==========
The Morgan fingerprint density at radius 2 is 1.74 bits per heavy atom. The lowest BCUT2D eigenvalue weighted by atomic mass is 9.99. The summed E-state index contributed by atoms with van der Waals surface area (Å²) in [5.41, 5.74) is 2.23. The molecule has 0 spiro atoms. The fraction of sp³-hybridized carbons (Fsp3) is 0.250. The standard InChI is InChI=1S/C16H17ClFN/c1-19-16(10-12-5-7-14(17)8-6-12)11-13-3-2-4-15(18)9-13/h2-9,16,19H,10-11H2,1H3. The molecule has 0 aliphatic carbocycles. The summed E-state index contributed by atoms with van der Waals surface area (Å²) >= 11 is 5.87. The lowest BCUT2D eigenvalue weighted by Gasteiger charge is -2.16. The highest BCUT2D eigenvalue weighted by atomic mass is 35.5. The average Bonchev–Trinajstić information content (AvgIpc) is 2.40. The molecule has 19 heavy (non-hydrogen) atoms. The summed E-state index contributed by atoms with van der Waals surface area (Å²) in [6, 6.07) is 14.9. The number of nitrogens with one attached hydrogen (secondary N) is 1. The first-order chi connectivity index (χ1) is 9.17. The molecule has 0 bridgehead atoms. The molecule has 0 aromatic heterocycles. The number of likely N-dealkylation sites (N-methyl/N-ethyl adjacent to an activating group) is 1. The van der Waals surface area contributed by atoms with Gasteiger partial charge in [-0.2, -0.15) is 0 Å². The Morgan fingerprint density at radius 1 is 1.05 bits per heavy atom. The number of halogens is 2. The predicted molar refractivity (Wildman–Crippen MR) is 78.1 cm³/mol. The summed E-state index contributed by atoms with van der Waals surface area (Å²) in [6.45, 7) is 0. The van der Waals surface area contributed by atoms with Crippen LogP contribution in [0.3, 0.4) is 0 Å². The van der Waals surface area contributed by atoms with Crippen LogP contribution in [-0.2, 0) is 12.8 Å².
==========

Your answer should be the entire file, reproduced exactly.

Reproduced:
The Morgan fingerprint density at radius 2 is 1.74 bits per heavy atom. The lowest BCUT2D eigenvalue weighted by atomic mass is 9.99. The summed E-state index contributed by atoms with van der Waals surface area (Å²) in [5.41, 5.74) is 2.23. The molecule has 0 spiro atoms. The fraction of sp³-hybridized carbons (Fsp3) is 0.250. The standard InChI is InChI=1S/C16H17ClFN/c1-19-16(10-12-5-7-14(17)8-6-12)11-13-3-2-4-15(18)9-13/h2-9,16,19H,10-11H2,1H3. The molecule has 0 aliphatic carbocycles. The summed E-state index contributed by atoms with van der Waals surface area (Å²) >= 11 is 5.87. The lowest BCUT2D eigenvalue weighted by Gasteiger charge is -2.16. The highest BCUT2D eigenvalue weighted by atomic mass is 35.5. The average Bonchev–Trinajstić information content (AvgIpc) is 2.40. The molecule has 19 heavy (non-hydrogen) atoms. The summed E-state index contributed by atoms with van der Waals surface area (Å²) in [6, 6.07) is 14.9. The number of nitrogens with one attached hydrogen (secondary N) is 1. The first-order chi connectivity index (χ1) is 9.17. The molecule has 0 bridgehead atoms. The molecule has 0 aromatic heterocycles. The number of likely N-dealkylation sites (N-methyl/N-ethyl adjacent to an activating group) is 1. The van der Waals surface area contributed by atoms with Gasteiger partial charge in [-0.2, -0.15) is 0 Å². The Morgan fingerprint density at radius 1 is 1.05 bits per heavy atom. The number of halogens is 2. The predicted molar refractivity (Wildman–Crippen MR) is 78.1 cm³/mol. The summed E-state index contributed by atoms with van der Waals surface area (Å²) in [6.45, 7) is 0. The van der Waals surface area contributed by atoms with Crippen LogP contribution in [0.3, 0.4) is 0 Å². The van der Waals surface area contributed by atoms with Crippen LogP contribution in [-0.2, 0) is 12.8 Å².